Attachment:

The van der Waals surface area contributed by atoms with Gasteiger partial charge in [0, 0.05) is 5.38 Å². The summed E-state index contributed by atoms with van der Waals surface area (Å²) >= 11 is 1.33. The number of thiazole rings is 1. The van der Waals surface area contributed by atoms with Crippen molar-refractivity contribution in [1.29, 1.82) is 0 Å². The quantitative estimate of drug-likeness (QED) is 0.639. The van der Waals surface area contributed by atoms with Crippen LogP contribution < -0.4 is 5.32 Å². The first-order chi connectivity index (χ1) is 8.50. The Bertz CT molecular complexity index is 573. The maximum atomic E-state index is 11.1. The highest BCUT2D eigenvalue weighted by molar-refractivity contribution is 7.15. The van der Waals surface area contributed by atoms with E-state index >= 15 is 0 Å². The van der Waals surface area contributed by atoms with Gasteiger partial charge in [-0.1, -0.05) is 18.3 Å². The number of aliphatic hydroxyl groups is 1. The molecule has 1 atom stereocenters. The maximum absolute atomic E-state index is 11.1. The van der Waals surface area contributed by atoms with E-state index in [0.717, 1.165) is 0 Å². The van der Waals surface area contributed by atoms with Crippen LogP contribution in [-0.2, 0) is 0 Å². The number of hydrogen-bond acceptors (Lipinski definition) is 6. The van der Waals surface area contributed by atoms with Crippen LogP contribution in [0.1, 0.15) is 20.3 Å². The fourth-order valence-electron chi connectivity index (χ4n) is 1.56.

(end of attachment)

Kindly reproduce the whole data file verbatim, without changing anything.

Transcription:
The van der Waals surface area contributed by atoms with Gasteiger partial charge in [0, 0.05) is 5.38 Å². The summed E-state index contributed by atoms with van der Waals surface area (Å²) >= 11 is 1.33. The number of thiazole rings is 1. The van der Waals surface area contributed by atoms with Crippen molar-refractivity contribution in [1.29, 1.82) is 0 Å². The quantitative estimate of drug-likeness (QED) is 0.639. The van der Waals surface area contributed by atoms with Crippen LogP contribution < -0.4 is 5.32 Å². The first-order chi connectivity index (χ1) is 8.50. The Bertz CT molecular complexity index is 573. The maximum atomic E-state index is 11.1. The highest BCUT2D eigenvalue weighted by molar-refractivity contribution is 7.15. The van der Waals surface area contributed by atoms with E-state index >= 15 is 0 Å². The van der Waals surface area contributed by atoms with Gasteiger partial charge in [-0.1, -0.05) is 18.3 Å². The number of aliphatic hydroxyl groups is 1. The molecule has 1 atom stereocenters. The maximum absolute atomic E-state index is 11.1. The van der Waals surface area contributed by atoms with E-state index in [0.717, 1.165) is 0 Å². The van der Waals surface area contributed by atoms with Crippen LogP contribution in [-0.2, 0) is 0 Å². The number of hydrogen-bond acceptors (Lipinski definition) is 6. The van der Waals surface area contributed by atoms with Crippen LogP contribution in [0.1, 0.15) is 20.3 Å². The fourth-order valence-electron chi connectivity index (χ4n) is 1.56.